Moderation is key to consuming caffeine
Caffeine, a natural component of coffee, is a concern for people with heart problems and high blood pressure. While caffeine should be avoided by those with heart disease and by expectant mothers, having some caffeinated coffee or other beverages still is considered OK by the medical and dietetics community - in moderation.
Moderation is defined as 3 to 4 cups a day. (Mind you, those are standard cups, not mugs or those supersize takeouts.) However, studies reported recently in the media indicate that we will continue to hear more about one of our favorite picker-uppers.
Let's sort it out.
Caffeine is not always a "bad guy." It has been found to be helpful for relieving headaches in some migraine sufferers. Researchers have mixed evidence on the association of caffeine or coffee with certain types of cancer. Some evidence suggests that drinking coffee might lower the risk for colon cancer. Other studies suggest that coffee drinking might add to the risk for bladder, pancreas or breast cancer.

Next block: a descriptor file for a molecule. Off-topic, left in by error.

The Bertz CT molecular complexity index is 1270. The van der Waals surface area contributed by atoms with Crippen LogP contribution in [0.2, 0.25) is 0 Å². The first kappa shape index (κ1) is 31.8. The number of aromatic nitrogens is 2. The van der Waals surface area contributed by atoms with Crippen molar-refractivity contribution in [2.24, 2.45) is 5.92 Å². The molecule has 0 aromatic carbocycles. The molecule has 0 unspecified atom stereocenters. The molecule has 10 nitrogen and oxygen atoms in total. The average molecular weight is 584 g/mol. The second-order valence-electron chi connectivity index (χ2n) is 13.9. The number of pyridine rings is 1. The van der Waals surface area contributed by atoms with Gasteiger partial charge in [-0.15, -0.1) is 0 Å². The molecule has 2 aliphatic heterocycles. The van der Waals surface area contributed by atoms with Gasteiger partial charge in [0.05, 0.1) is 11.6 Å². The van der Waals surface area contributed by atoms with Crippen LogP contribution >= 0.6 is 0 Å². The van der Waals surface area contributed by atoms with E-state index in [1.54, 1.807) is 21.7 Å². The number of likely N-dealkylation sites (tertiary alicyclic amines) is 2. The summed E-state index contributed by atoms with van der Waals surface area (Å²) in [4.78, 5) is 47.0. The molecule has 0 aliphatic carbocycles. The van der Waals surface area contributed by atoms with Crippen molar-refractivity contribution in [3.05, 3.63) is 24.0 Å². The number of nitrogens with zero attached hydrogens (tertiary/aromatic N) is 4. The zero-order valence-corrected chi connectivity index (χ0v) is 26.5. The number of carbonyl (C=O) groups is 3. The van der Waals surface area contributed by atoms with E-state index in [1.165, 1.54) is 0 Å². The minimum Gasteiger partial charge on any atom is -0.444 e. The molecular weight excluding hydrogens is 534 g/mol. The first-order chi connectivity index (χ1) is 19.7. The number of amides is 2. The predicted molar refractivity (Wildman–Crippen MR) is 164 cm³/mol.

Moderation still is the message. Stay tuned for more news.
On the heart disease front, a Finnish study has reaffirmed that heavy coffee drinkers run a higher risk for heart disease. However, the subjects of this research were people who also tended to smoke more. Oops - there's that idea again that a healthful lifestyle, not a list of foods to avoid, should be everyone's goal.
One of the most intriguing pieces of research is that coffee and caffeine might offer some protection against Parkinson's disease. The theory is that caffeine could somehow have a moderating effect on nerve degeneration or on the transmission of chemical signals to the brain. The results sound hopeful but are preliminary. This is not a reason to start drinking coffee or caffeinated beverages, but it does give a green light for moderate intake.
THE BOTTOM LINE